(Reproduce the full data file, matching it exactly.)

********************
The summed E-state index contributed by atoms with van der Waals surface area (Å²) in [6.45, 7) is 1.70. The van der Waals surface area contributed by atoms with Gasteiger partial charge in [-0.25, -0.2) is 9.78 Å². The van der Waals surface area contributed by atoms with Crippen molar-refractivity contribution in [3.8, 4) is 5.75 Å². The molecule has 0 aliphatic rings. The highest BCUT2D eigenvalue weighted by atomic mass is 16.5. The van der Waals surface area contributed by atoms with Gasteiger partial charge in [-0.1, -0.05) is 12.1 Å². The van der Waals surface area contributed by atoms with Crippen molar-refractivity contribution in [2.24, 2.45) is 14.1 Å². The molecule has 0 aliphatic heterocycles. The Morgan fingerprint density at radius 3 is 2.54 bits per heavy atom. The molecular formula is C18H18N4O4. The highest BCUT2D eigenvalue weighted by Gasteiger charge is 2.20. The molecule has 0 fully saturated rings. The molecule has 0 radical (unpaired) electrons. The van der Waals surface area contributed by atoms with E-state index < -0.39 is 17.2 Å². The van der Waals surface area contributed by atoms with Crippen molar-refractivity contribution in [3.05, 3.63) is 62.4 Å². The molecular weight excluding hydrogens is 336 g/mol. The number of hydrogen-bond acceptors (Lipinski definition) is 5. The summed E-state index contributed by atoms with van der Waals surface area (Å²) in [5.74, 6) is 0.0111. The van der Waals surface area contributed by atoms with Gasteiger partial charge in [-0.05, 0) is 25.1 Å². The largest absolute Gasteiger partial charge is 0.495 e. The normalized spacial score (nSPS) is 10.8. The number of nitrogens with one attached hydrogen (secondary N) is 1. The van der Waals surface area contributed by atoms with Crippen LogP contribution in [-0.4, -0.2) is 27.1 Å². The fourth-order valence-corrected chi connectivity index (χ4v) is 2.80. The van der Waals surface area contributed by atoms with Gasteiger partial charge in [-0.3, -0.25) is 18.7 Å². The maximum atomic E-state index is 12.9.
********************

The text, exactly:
The summed E-state index contributed by atoms with van der Waals surface area (Å²) in [6.45, 7) is 1.70. The van der Waals surface area contributed by atoms with Gasteiger partial charge in [-0.25, -0.2) is 9.78 Å². The van der Waals surface area contributed by atoms with Crippen molar-refractivity contribution in [3.8, 4) is 5.75 Å². The molecule has 0 aliphatic rings. The highest BCUT2D eigenvalue weighted by atomic mass is 16.5. The van der Waals surface area contributed by atoms with Gasteiger partial charge in [-0.1, -0.05) is 12.1 Å². The van der Waals surface area contributed by atoms with Crippen molar-refractivity contribution in [2.24, 2.45) is 14.1 Å². The molecule has 0 aliphatic heterocycles. The Morgan fingerprint density at radius 3 is 2.54 bits per heavy atom. The molecular formula is C18H18N4O4. The highest BCUT2D eigenvalue weighted by Gasteiger charge is 2.20. The molecule has 0 fully saturated rings. The molecule has 0 radical (unpaired) electrons. The van der Waals surface area contributed by atoms with E-state index < -0.39 is 17.2 Å². The van der Waals surface area contributed by atoms with Crippen molar-refractivity contribution in [3.05, 3.63) is 62.4 Å². The molecular weight excluding hydrogens is 336 g/mol. The number of hydrogen-bond acceptors (Lipinski definition) is 5. The summed E-state index contributed by atoms with van der Waals surface area (Å²) in [5.74, 6) is 0.0111. The van der Waals surface area contributed by atoms with Gasteiger partial charge in [-0.05, 0) is 25.1 Å². The largest absolute Gasteiger partial charge is 0.495 e. The normalized spacial score (nSPS) is 10.8. The number of nitrogens with one attached hydrogen (secondary N) is 1. The van der Waals surface area contributed by atoms with Crippen LogP contribution in [-0.4, -0.2) is 27.1 Å². The fourth-order valence-corrected chi connectivity index (χ4v) is 2.80. The van der Waals surface area contributed by atoms with Gasteiger partial charge in [-0.3, -0.25) is 18.7 Å². The maximum atomic E-state index is 12.9.